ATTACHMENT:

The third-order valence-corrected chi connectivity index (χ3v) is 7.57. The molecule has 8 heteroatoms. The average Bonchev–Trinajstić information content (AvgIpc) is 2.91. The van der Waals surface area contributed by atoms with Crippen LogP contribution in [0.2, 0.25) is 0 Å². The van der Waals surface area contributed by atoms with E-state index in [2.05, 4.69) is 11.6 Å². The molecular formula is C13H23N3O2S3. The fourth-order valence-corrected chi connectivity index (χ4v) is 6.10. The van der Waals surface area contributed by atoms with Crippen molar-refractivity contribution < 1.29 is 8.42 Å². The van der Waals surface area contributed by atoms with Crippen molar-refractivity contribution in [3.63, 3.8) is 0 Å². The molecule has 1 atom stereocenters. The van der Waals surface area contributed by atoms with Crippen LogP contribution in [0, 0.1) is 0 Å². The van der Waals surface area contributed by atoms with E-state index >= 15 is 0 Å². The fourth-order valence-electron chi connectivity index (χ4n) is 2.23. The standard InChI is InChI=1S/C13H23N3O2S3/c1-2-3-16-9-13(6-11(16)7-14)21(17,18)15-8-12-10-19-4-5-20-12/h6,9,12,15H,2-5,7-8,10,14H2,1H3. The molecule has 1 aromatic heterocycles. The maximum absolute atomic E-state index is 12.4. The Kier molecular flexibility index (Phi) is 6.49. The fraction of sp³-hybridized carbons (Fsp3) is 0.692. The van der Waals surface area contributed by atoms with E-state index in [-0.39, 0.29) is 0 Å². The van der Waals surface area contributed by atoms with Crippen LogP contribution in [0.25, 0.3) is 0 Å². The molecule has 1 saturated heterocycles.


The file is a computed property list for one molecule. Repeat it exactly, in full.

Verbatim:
The third-order valence-corrected chi connectivity index (χ3v) is 7.57. The molecule has 8 heteroatoms. The average Bonchev–Trinajstić information content (AvgIpc) is 2.91. The van der Waals surface area contributed by atoms with Crippen LogP contribution in [0.2, 0.25) is 0 Å². The van der Waals surface area contributed by atoms with E-state index in [2.05, 4.69) is 11.6 Å². The molecular formula is C13H23N3O2S3. The fourth-order valence-corrected chi connectivity index (χ4v) is 6.10. The van der Waals surface area contributed by atoms with Crippen molar-refractivity contribution < 1.29 is 8.42 Å². The van der Waals surface area contributed by atoms with Crippen molar-refractivity contribution in [3.63, 3.8) is 0 Å². The molecule has 1 atom stereocenters. The van der Waals surface area contributed by atoms with Crippen LogP contribution in [0, 0.1) is 0 Å². The van der Waals surface area contributed by atoms with E-state index >= 15 is 0 Å². The fourth-order valence-electron chi connectivity index (χ4n) is 2.23. The standard InChI is InChI=1S/C13H23N3O2S3/c1-2-3-16-9-13(6-11(16)7-14)21(17,18)15-8-12-10-19-4-5-20-12/h6,9,12,15H,2-5,7-8,10,14H2,1H3. The molecule has 1 aromatic heterocycles. The maximum absolute atomic E-state index is 12.4. The Kier molecular flexibility index (Phi) is 6.49. The fraction of sp³-hybridized carbons (Fsp3) is 0.692. The van der Waals surface area contributed by atoms with E-state index in [-0.39, 0.29) is 0 Å². The van der Waals surface area contributed by atoms with Crippen LogP contribution in [0.25, 0.3) is 0 Å². The molecule has 1 saturated heterocycles.